Tuxedo Origins: First-Hand Accounts

"Clothier and Furnisher" October 1888

Clothier and Furnisher, October 1888

I was long aware that many newspapers maintain digital archives but last week I discovered the existence of vast consolidations of such archives containing tens of millions of scanned pages dating all the way back to the 1700s.  Out of curiosity I decided to look further into the origins of the dinner jacket.  Because dress was a matter of serious etiquette for polite society in the Victorian era, and because columnists reported extensively on all aspects of said society, these archives turned out to be a treasure trove of invaluable first-hand accounts of the garment’s introduction.

After many days (and very late nights) of combing through these amazing resources, I’ve assembled a “behind the scenes” story that greatly expands on the history offered in The Black Tie Guide.  For the sake of convenience, the story has been broken down into chapters that will appear over the coming week:

  • English Beginnings: New research supporting the jacket’s previously reported connections with the Prince of Wales and new evidence of alternate originators and (surprising) alternate designs.
  • The American Dress Sack: The appearance of hybrid “dress sacks” in the US that predate the jacket’s supposed Tuxedo Park debut in 1886.
  • The “Tailless Dress Coat” Puzzle: Evidence that the tailless tailcoat famously associated with Tuxedo Park’s Griswold Lorillard may be the original dinner jacket after all and not a faux mess jacket as the name would imply.
  • American Backlash: Why American Society initially ridiculed the jacket . . . then later embraced it en masse.
  • Early Names: Was the Oxford English Dictionary wrong to date the appearance of “tuxedo” earlier than “dinner jacket”?  (Anglophiles take heart.)
  • Formal Sundries: First-hand insight into what it was like to dress up in Victorian full dress every single evening, the introduction of early tuxedo champion Berry “king of the dudes” Wall and evidence that James Brown-Potter may never have had that fateful dinner with the Prince of Wales.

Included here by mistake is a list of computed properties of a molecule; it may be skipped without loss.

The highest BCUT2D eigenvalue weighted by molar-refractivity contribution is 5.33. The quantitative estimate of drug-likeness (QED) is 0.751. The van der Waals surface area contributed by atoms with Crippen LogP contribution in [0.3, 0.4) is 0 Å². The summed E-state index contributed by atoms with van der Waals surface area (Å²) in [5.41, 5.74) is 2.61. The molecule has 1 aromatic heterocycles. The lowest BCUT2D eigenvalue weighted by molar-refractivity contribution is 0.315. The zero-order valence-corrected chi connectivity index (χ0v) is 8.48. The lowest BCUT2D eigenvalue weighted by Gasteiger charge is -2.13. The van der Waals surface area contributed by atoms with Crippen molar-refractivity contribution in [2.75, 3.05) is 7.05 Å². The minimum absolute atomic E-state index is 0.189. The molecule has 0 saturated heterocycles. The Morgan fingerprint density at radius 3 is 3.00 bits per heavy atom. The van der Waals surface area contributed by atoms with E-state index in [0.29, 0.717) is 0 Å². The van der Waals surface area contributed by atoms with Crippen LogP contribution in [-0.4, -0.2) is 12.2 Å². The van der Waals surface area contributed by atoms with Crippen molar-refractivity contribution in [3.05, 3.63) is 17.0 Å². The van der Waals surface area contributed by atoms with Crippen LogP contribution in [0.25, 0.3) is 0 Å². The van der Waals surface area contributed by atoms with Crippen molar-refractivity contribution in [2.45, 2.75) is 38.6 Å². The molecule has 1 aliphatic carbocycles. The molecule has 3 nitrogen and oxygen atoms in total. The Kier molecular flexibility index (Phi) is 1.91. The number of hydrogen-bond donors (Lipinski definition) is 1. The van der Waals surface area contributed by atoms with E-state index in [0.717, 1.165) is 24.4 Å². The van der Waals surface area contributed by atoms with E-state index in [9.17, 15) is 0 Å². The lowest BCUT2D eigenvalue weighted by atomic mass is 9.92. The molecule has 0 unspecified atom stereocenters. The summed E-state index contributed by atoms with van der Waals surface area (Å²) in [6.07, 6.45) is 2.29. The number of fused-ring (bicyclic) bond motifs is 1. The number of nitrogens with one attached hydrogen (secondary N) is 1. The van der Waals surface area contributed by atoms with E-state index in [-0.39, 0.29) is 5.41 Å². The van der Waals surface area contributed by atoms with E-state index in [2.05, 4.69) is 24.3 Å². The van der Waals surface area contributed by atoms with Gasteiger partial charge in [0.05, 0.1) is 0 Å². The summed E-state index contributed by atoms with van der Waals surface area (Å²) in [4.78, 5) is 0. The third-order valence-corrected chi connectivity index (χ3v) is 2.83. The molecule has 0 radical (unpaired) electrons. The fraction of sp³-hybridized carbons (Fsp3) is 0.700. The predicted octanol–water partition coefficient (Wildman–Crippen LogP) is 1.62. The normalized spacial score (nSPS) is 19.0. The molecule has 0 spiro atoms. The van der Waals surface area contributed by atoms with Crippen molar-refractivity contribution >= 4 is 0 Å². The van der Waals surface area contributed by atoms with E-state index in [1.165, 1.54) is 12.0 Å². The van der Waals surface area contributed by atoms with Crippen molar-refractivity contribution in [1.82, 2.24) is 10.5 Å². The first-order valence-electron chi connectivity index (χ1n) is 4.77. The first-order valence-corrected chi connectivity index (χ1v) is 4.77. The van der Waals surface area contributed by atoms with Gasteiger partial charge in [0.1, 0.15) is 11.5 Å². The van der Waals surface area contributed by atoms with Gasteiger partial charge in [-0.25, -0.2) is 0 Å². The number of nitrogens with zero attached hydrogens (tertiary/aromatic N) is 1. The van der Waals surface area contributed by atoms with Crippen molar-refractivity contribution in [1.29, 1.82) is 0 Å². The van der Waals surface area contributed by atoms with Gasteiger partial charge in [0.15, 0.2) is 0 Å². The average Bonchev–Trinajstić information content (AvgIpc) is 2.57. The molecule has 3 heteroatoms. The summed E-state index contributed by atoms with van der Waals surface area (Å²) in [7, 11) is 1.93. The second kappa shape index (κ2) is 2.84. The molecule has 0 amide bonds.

As always, our story will be embellished with interesting illustrations such as American dinner jacket models dating back to 1888, six years prior to any similar drawings I’ve previously encountered.  To start things off, I present the above excerpt from the October 1888 issue of the American trade journal Clothier and Furnisher.  It is now the earliest known illustration of an American dinner jacket as well as the first printed appearance of its “Tuxedo” moniker.*

Stay tuned for more . . .

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Postscript

November 25, 2013

*Okay, make that the second oldest.  Research subsequent to this post has uncovered a reference in the Chicago Daily Tribune from two months prior: “The Tuxedo coat has become popular with a a great many men who regard its demi train as a happy medium between a swallow-tail and a cutaway.”

7 Comments

  1. Duncan Pike

    Can’t wait to read them! They will provide great discussion topics for our first Vancouver Black Tie Meet-Up on November 14th!

    Reply
  2. Bob

    According to Tuxedo Park History books Griswold Lorillard may have scandalized the Tuxedo Autumn Ball by wearing the tail-less dinner jacket when full evening dress was de rigueur but it was fellow tuxedoite James Brown Potter who is credited with bringing it to Tuxedo Park. For his visit to The Prince of Wales (Edward VII) country estate, Potter went to the Prince’s tailor to have a short jacket made similar to the one which His Royal Highness preferred to wear in the evening when at his country house.

    Reply
    1. Peter Marshall

      Yes, I have reported those accounts on my site. But new evidence suggests a different story, as readers will soon find out.

      Reply
  3. Hal

    Evander Berry Wall – that’s a name and a half. And an ‘incontrovertible authority on all that is correct in attire’. We look forward to more.

    Reply
  4. NDee

    awww i need the details now for a paper i am writing. interesting though. will be bookmarking this page.

    Reply
    1. Peter Marshall

      If you’ve got a deadline to meet drop me a line through the About page and I’ll be happy to help.

      Reply
  5. Cajetan

    Looking forward to read mor about your reseach!!

    Reply

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